On Thursday afternoon, around 80 to 100 children handed over their imitation firearms and water pistols to members of law enforcement for something fluffier, colorful, or sports-oriented with the kickoff of the Toy Gun Exchange.
“Long Island youth can exchange guns for non-violent toys. This year we have several hundred toys to be exchanged and more than in years’ past. It keeps growing every year,” LaMont Johnson, a trustee of Hempstead Village and the Hempstead Board of Education, told Fox News ahead of the event.
Johnson was joined by Mayor Don Ryan and the program’s co-chair, Sean Acosta Jr., to kick off the annual event, pegging its importance on the “recent shooting tragedies that have occurred nationwide.” Acosta, a former NYPD officer, launched the program in 2016, aiming to protect youth from gun-related violence, noting that many of the toys – from water pistols to plastic replicas – posed real threats. He noted that police officers in the heat of the moment may not be able to distinguish between the real and the fake.
“The message ‘guns are not toys’ is critical to teach every child. Whether it means staying away from violence and crime, or teaching to never play with a firearm, it’s initiatives like these that save lives and help children learn a lifesaving message,” he said.
According to the event’s news release, the Long Island Toy Gun Exchange Program was “the first of its kind in the region... the new toys are donated by Mr. Acosta Jr. to stop gun violence - before it starts.”
Organizers urged children to visit the village offices and trade their toy weapons for sporting equipment or educational toys. Kids who visited the offices without gun-like toys were still issued items such as water pistols and then invited to “turn them in” to be part of the movement.
Nonetheless, some gun-rights advocates said they were skeptical.
“This is being done in good spirit, but I don't think it is a good strategy. I am a physician, and I practice evidence-based medicine. We know early exposure to firearms and firearms safety together reduces gun accidents in children. Keeping guns secured and unloaded also protects children,” contended Dr. Matthew Tipton, a Mississippi-based father of three and Alcorn County SWAT team member. “Making guns ‘forbidden’ adds to the allure for kids. My children are all are being taught to respect weapons.”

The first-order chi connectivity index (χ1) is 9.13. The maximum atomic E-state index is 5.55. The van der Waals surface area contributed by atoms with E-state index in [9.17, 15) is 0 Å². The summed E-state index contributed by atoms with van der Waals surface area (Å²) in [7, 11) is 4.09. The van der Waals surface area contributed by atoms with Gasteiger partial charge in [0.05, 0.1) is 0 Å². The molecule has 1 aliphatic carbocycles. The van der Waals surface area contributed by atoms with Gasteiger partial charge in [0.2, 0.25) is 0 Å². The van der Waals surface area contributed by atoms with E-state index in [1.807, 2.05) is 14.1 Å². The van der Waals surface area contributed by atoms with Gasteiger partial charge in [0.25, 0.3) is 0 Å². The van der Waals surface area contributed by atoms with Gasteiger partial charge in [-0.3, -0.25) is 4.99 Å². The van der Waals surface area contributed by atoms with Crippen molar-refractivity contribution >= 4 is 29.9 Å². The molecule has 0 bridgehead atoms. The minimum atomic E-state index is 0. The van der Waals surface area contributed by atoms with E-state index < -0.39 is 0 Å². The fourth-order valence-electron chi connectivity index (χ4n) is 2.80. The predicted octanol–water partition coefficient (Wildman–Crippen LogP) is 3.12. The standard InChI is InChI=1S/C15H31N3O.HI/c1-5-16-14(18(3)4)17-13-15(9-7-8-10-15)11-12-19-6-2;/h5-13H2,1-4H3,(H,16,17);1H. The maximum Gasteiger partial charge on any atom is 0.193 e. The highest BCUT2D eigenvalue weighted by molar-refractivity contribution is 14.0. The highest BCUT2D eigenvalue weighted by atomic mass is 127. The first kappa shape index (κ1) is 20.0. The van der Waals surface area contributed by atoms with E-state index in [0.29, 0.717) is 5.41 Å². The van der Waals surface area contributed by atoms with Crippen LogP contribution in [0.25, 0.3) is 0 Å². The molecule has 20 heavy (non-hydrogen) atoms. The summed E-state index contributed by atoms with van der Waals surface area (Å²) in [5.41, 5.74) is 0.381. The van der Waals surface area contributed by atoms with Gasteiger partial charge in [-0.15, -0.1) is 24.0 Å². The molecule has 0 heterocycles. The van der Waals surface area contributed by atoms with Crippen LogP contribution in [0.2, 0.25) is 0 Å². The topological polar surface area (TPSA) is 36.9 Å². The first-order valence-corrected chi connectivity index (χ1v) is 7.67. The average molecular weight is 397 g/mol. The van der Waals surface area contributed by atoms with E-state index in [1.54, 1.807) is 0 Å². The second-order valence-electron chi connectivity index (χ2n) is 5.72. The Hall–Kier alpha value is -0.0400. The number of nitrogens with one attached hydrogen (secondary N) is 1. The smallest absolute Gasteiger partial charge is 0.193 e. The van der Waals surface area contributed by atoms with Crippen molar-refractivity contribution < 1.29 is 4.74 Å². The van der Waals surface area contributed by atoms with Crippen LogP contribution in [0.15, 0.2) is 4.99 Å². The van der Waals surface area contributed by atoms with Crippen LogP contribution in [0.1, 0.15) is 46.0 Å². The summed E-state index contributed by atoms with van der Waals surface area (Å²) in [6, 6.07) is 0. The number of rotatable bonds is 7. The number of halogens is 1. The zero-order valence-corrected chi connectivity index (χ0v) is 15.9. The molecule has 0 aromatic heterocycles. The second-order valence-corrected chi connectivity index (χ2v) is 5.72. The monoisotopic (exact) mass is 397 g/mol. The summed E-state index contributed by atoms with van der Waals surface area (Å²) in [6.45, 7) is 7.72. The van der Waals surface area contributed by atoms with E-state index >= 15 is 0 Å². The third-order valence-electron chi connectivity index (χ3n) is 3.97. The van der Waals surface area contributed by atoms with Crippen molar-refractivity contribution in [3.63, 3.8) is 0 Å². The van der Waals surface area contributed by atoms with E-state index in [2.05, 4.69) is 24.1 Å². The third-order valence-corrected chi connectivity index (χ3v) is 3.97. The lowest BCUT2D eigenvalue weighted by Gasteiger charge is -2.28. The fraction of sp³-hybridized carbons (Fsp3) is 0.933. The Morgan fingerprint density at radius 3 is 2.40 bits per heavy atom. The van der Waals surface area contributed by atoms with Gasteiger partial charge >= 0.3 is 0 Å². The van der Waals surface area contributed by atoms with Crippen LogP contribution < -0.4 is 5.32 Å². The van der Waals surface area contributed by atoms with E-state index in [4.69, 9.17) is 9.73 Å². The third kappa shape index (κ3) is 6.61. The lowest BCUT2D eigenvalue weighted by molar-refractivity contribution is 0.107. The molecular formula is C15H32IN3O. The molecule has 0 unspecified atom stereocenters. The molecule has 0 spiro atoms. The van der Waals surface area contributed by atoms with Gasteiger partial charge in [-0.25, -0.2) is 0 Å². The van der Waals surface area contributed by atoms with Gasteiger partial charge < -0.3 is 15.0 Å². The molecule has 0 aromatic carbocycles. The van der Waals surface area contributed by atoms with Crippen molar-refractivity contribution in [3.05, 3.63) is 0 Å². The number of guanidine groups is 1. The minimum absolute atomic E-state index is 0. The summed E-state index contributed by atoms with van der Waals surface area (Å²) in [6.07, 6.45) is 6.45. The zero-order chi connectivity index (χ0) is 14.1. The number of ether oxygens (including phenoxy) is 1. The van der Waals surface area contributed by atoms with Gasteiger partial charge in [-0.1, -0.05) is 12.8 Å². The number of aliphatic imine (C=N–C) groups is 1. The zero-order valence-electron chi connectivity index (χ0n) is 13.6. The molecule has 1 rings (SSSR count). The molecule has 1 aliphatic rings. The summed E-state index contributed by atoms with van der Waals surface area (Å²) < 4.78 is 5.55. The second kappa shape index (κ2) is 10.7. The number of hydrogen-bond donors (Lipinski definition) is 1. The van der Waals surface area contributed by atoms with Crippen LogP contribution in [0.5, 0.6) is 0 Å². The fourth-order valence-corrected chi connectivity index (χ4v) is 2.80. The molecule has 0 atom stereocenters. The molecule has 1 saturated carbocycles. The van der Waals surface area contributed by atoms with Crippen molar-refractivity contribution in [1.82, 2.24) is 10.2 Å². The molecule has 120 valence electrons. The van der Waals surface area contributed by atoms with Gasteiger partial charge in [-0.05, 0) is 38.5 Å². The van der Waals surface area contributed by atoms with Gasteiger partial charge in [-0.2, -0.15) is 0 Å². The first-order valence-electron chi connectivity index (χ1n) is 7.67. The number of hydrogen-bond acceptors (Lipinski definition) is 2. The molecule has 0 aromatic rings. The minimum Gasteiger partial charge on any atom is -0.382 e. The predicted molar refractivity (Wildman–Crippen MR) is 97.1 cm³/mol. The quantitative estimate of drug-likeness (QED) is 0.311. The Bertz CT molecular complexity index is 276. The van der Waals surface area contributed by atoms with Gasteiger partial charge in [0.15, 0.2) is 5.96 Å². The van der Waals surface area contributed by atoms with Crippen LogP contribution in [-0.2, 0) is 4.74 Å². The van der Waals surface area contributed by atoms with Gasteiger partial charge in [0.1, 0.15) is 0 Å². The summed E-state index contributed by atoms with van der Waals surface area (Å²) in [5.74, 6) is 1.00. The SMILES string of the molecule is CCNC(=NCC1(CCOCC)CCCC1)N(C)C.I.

Dennis Santiago, a global-risk analyst and California-based firearms instructor, argued, “imposing toy exchanges is a form of child cruelty.”
“It triggers unnecessary stigma for children who would otherwise be unaffected by their elder’s phobias. It’s a form of passing on fear and prejudice from one generation to the next,” he said. “It’s a particularly intrusive form of civil rights violation when done by authority figures like the police or school officials because it disrespects the family values of the child whose parents did, in fact, provide the child with the toy in the first place.”
And, from the lens of Dianna Muller, a competitive shooter and former Tulsa, Okla., police officer, the toy gun exchange program was “totally inappropriate and irresponsible.”
“The anti-gun crowd has irresponsibly focused the conversation on the firearm, a tool, that neither wishes to do harm or good. Removing the opportunity to have a conversation and teach firearms safety makes no one safer,” she added. “They are and have been indoctrinating our children that firearms are ‘bad,’ disguising it under the cloak of safety as opposed to disarmament. Moreover, access to toy guns is nothing new. As opposed to the recent trend in shootings happening in gun-free zones, toy guns are nothing new. You used to be able to buy a real gun from the Sears catalog and have it shipped to your home. School shootings were not a problem during that time, but they are now, so it makes no sense to me to blame firearms on shootings.”